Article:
Mobile and cloud computing has enabled remote work in a way that would have been unimaginable even a few years ago. The opportunity to add flexibility to our lives is, at its best, allowing many to balance family and work with benefits to both. It’s not just white collar executives, but everyone from teachers through to doctors who have found ways to do their jobs differently.
At its worst, however, the work is coming at us 24×7 and it is almost impossible to switch off. For a long time, there has been evidence that white collar working hours are increasing. There doesn’t seem to be much difference between countries except where regulation directly intervenes such as the French 35-hour work week.
When I last looked at the future of work, before COVID-19, only a small percentage of the workforce were working remotely however most people were working flexibly in some way. By the middle of 2020, that has increased dramatically with about half of workers working from home and all the indications are that the old ways of working are not going to revert.
Anecdotally, employees and employers are suggesting that the continuing move to flexible working practices is increasing the effort put in by workers. We risk falling into the trap of working flexibly all hours of the day and night. Some have blamed the noise of constant communication, in particular email. I’ve argued before that the issue isn’t wasted effort from email, rather that email and allied tools work too well. Email is an enabler of too much work rather than inefficiency.
I’ve also written previously about white collar productivity. As digital skills have become more important, the productivity capability of our professionals has diverged into those that focus on office tools and those that survive them. In the absence of knowing how effective individuals are, it is too easy for performance incentives to encourage outrageously long hours.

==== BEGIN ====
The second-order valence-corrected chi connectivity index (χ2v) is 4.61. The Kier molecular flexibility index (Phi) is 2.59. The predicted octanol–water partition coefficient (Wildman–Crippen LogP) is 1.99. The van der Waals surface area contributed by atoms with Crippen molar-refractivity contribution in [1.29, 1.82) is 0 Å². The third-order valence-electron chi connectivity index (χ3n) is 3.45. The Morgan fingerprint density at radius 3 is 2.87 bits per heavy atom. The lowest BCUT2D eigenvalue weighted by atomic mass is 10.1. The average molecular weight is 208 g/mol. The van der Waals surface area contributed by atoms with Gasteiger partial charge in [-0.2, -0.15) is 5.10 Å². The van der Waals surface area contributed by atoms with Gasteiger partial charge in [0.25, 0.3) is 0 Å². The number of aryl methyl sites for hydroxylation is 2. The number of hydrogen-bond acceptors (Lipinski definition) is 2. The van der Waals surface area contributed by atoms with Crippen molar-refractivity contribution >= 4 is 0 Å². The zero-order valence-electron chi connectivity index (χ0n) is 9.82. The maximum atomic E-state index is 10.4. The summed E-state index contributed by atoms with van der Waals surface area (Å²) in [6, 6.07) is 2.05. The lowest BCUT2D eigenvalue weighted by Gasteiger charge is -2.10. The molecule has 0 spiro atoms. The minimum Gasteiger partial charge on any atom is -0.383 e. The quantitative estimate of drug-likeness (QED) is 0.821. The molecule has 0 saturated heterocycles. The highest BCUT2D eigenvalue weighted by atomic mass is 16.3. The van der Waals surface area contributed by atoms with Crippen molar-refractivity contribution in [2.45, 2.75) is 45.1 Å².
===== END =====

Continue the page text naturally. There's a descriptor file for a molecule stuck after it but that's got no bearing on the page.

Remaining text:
The real villain is the move to focus on outcomes rather than effort. It sounds so logical, reward the outputs rather than the inputs and give workers the freedom to do the job in the way that is best for them. But in the absence of knowing how much work it takes to do a given job the incentive to achieve the outputs is greater than the incentive to stay reasonably within working hours.
The move to management by outcomes comes at exactly the time when we know less than ever before about how much effort our people are expending to undertake tasks. While we want to break the nexus between hours and success, we can’t lose the idea of time constraints. Otherwise, we end-up with a constant inflation of expectations.
The problems with piecework, such as the garment industry, where people work from their homes is well known. Workers sign-up to do work paid by the piece at rates that add-up to less than a fair wage. Many parts of the gig economy have exposed even more people to this problem as the effective bidding of work extends from restaurants to odd jobs.
Expectation inflation is bringing the gig economy to the office. Out of sight activities lead professionals to promise more than can be achieved and can cause a fear missing out on rewards and recognition if they can’t deliver. In the absence of measures of effort, there is not enough focus on their individual productivity. It is too easy to replace productive skills with extended hours.
The best employers are recognising this and are doing three things. The first is initiating training for staff in the virtual office tools that will make them productive. The second is ensuring that there is honesty in timekeeping (without falling into the trap of being too intrusive). And finally, the third is emphasising the importance of valuing the whole lives of everyone rather than just their output.
Healthy competition across the workforce is good, it encourages the best to put themselves forward for greater responsibility. We want people pushing, but it needs to be within the bounds of an inclusive and balanced working day. The promise of a better working world needs us to focus on productivity rather than pitting everyone against each other in a destructive Darwinian competition.